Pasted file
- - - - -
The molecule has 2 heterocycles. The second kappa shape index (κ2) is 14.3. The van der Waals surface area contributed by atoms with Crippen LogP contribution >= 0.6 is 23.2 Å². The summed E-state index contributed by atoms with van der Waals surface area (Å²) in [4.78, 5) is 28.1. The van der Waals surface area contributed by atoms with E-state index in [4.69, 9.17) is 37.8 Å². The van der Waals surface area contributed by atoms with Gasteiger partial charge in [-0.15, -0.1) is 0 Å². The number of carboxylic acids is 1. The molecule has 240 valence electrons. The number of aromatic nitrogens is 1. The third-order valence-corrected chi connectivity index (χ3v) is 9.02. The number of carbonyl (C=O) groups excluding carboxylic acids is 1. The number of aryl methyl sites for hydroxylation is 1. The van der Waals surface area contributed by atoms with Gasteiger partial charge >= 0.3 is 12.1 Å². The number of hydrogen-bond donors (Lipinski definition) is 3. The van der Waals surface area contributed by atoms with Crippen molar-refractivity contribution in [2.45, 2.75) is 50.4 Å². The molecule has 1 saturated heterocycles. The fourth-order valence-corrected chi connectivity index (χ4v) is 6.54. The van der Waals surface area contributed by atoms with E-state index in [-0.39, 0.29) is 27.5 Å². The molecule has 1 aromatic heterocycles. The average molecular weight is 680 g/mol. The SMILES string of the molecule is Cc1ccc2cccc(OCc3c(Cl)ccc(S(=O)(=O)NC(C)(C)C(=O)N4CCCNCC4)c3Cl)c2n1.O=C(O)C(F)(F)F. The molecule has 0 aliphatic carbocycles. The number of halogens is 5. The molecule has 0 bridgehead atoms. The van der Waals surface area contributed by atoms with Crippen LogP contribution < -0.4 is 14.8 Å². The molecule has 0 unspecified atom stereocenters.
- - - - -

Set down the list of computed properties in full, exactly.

The molecule has 2 heterocycles. The second kappa shape index (κ2) is 14.3. The van der Waals surface area contributed by atoms with Crippen LogP contribution >= 0.6 is 23.2 Å². The summed E-state index contributed by atoms with van der Waals surface area (Å²) in [4.78, 5) is 28.1. The van der Waals surface area contributed by atoms with E-state index in [4.69, 9.17) is 37.8 Å². The van der Waals surface area contributed by atoms with Gasteiger partial charge in [-0.15, -0.1) is 0 Å². The number of carboxylic acids is 1. The molecule has 240 valence electrons. The number of aromatic nitrogens is 1. The third-order valence-corrected chi connectivity index (χ3v) is 9.02. The number of carbonyl (C=O) groups excluding carboxylic acids is 1. The number of aryl methyl sites for hydroxylation is 1. The van der Waals surface area contributed by atoms with Gasteiger partial charge >= 0.3 is 12.1 Å². The number of hydrogen-bond donors (Lipinski definition) is 3. The van der Waals surface area contributed by atoms with Crippen molar-refractivity contribution in [2.45, 2.75) is 50.4 Å². The molecule has 1 saturated heterocycles. The fourth-order valence-corrected chi connectivity index (χ4v) is 6.54. The van der Waals surface area contributed by atoms with E-state index in [-0.39, 0.29) is 27.5 Å². The molecule has 1 aromatic heterocycles. The average molecular weight is 680 g/mol. The SMILES string of the molecule is Cc1ccc2cccc(OCc3c(Cl)ccc(S(=O)(=O)NC(C)(C)C(=O)N4CCCNCC4)c3Cl)c2n1.O=C(O)C(F)(F)F. The molecule has 0 aliphatic carbocycles. The number of halogens is 5. The molecule has 0 bridgehead atoms. The van der Waals surface area contributed by atoms with Crippen LogP contribution < -0.4 is 14.8 Å². The molecule has 0 unspecified atom stereocenters.